• A new exhibition opens at the Foundling Museum tomorrow (25th January) which tells the often heart-breaking stories behind the tokens left by mothers with their babies at the Foundling Hospital between 1741-1760. While hundreds of tokens were removed from the hospital’s admission files in the 1860s, Fate, Hope & Charity reunites the tokens – which range from coins and jewellery to playing cards, poems and even a nut – with the foundlings to whom they were given. A moving exhibition. Museum admission charge applies. For more, see www.foundlingmuseum.org.uk.
• The Duc and Duchesse de La Rochefoucauld-Doudeauville were among those who attended the dedication of a ledger stone marking the grave of their kinsman, Field Marshal Francois de La Rochefoucauld, the Marquis de Montendre, at Westminster Abbey last week. Born in 1672, de La Rochefoucauld served in the British Army during the reign of King William III and Queen Mary II after fleeing France as a Huguenot refugee (he had also succeeded his brother as marquis). He was promoted to field marshal in 1739 but died later that year and was buried in the abbey. The floor stone which was replaced by the new ledger stone will be sent to France for inscription and installation at Montendre. For more on the abbey, see www.westminster-abbey.org.
• One we should have mentioned with our piece on Royal Albert Hall last week. The Royal Albert Hall is running behind the scenes tours of the venue every Monday until 11th February as well as Tuesday 29th January (so you’ll have to be quick!). The tour – which runs as an extension of the front of house tour – takes in the loading bay located under the hall and one of the many dressing rooms (currently in use by Cirque de Soleil who are in residency with their new show KOOZA. The 90 minute Behind the Scenes tours cost £16. Booking in advance is strongly recommended. For more, see www.royalalberthall.com.
• A pair of swimming trunks worn by diver Tom Daley during the 2012 Olympic Games has been donated to the Museum of London. The trunks join an ever increasing collection of Olympics and Paralympics-related outfits in the museum with others including a leotard worn by bronze-medal winning gymnast Beth Tweddle. A display featuring the Olympic kit is being planned for spring. Meanwhile, still aty the museum and an exhibition featuring a series of photographs exploring the city’s major arterial roadways opens on Saturday. The free exhibition, Highways: Photographs by John Davies, features six specially commissioned photographs taken by Davies in 2001-02 – just prior to the introduction of the Congestion Charge in 2003. Routes featured include the Elephant and Castle roundabout, the Hammersmith Flyover, Marble Arch and Hyde Park, St Pancras Station Midland Grand Hotel and the A501, the junction of Poultry and Queen Victoria Street and the Blackwall Tunnel entrance. Runs until 16th June. For more, see www.museumoflondon.org.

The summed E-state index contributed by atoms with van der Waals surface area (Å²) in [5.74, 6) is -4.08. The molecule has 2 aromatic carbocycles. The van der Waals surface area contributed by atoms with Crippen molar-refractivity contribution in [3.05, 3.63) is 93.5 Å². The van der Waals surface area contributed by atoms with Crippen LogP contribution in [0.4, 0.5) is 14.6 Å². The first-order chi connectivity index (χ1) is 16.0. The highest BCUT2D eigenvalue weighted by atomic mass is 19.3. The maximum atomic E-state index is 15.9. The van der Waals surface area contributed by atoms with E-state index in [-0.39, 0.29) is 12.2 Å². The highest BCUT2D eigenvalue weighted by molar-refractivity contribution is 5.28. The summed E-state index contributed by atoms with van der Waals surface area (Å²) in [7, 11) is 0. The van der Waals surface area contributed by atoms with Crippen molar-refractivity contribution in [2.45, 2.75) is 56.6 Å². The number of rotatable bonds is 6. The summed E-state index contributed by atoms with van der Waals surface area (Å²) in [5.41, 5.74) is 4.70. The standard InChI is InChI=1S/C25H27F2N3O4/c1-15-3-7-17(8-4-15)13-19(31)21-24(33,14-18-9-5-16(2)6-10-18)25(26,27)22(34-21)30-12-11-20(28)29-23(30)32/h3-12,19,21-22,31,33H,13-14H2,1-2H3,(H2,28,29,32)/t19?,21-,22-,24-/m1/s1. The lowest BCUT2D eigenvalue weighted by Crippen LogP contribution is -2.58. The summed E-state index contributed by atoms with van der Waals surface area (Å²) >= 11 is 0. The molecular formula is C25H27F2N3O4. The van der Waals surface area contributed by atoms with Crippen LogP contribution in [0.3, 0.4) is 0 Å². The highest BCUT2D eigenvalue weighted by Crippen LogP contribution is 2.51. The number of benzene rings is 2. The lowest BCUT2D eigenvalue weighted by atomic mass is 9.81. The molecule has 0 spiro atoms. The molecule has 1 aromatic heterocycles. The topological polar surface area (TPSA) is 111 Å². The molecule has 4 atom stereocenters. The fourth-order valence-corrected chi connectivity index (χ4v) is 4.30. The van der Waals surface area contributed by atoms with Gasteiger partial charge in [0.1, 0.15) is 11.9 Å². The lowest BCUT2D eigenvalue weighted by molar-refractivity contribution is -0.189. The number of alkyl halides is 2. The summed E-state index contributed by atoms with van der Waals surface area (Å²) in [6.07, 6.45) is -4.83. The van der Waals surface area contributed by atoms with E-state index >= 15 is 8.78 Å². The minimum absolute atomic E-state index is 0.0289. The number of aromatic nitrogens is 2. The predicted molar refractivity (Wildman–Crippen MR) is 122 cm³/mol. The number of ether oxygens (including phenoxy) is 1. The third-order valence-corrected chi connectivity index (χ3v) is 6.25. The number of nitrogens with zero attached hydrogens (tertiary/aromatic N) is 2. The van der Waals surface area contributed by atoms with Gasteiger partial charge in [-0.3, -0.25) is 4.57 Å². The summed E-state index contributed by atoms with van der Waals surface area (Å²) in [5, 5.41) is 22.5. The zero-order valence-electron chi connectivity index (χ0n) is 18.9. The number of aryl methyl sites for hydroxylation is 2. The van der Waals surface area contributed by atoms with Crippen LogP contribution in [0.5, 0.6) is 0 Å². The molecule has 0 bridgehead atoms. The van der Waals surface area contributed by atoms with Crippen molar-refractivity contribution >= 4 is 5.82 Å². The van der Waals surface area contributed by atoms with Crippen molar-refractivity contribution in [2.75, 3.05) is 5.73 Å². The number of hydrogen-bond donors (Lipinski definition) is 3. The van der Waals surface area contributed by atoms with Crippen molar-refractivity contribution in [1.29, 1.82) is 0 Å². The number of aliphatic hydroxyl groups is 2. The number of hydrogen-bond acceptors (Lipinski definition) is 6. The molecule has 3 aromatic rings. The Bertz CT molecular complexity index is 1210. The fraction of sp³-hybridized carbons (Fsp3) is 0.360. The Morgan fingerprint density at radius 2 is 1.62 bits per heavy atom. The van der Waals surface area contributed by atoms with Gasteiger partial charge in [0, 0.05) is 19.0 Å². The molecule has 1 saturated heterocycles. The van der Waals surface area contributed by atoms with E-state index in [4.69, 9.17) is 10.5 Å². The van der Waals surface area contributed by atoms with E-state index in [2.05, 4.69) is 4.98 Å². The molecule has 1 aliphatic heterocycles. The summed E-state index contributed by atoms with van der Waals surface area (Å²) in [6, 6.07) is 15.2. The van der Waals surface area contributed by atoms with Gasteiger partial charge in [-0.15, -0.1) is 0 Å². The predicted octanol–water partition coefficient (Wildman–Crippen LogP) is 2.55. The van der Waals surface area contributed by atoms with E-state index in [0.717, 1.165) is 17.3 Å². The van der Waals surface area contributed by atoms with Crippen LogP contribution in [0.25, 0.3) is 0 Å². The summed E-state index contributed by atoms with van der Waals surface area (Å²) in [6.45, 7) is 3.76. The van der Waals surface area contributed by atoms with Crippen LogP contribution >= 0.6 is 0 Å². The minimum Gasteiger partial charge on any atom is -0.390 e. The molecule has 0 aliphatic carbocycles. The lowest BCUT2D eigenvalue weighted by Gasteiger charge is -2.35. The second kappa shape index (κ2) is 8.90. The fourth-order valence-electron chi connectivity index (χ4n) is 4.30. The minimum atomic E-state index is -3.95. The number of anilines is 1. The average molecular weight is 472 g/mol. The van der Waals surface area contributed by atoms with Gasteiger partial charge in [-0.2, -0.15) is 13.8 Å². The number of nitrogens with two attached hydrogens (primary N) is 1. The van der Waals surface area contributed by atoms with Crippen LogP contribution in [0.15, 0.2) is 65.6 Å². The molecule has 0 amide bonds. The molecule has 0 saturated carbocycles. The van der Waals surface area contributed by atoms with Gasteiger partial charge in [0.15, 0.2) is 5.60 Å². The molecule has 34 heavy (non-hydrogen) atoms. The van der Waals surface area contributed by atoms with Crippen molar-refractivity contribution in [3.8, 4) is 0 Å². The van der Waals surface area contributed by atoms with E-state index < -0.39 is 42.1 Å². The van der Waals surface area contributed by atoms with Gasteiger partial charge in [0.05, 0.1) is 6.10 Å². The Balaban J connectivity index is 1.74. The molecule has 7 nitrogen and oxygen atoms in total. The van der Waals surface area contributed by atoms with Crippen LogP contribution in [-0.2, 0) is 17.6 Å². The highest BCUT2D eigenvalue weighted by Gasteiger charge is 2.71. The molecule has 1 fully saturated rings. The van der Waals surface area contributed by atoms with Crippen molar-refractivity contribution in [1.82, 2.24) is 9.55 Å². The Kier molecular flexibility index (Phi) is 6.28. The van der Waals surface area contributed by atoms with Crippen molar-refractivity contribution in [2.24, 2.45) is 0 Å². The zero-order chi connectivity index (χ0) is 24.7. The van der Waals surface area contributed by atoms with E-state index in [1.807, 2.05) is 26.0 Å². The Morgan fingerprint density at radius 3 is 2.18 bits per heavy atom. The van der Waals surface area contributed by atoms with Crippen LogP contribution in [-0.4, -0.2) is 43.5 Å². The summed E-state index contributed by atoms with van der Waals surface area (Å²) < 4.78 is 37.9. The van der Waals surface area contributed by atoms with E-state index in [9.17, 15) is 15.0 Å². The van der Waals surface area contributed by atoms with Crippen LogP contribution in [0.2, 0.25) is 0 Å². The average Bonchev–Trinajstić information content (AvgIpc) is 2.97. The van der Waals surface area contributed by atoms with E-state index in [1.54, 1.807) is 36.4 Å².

• On Now: Murder in the Library: An A-Z of Crime Fiction. This exhibition at the British Library looks at the history of crime fiction and features never-before-seen manuscripts, printed books, rare audio recordings, artworks and artefacts. Highlights include Arthur Conan Doyle’s manuscript of the Sherlock Holmes story, The Adventure of the Retired Colourman (1926); the first appearance in print of Miss Marple (in Royal Magazine in 1929); John Gielgud’s annotated script for the film Murder on the Orient Express, crime novels from unlikely authors including Pele and burlesque performer Gypsy Rose Lee and the 1933 book, the Jigsaw Puzzle Murders in which readers had to complete a jigsaw puzzle to solve the crime. A series of events will be taking place alongside the exhibition. Entry to the library’s Folio Society Gallery is free. Runs until 12th May. For more see www.bl.uk.
2 thoughts on “Around London – Of foundling tokens; a French field marshal’s grave marker; behind the scenes at Royal Albert Hall; Tom Daley’s swimming trunks; and, crime fiction at the British Library…”
Yes – imagine an exhibition like this would make a huge difference to the study of crime writing!
A few years ago I took a course on The History of Crime Writing. Not being a lecturer in literature, it was definitely grounded in historical evidence, from the mid-19th century on. The students loved everything I produced!
However it would have been great had the students been able to visit Murder in the Library: An A-Z of Crime Fiction. The history of crime fiction NEEDS visual materials – manuscripts, printed books, film clips, artworks and artefacts. And it needs real newspaper reports of real crimes, to see what inspired late 19th and early 20th century writers.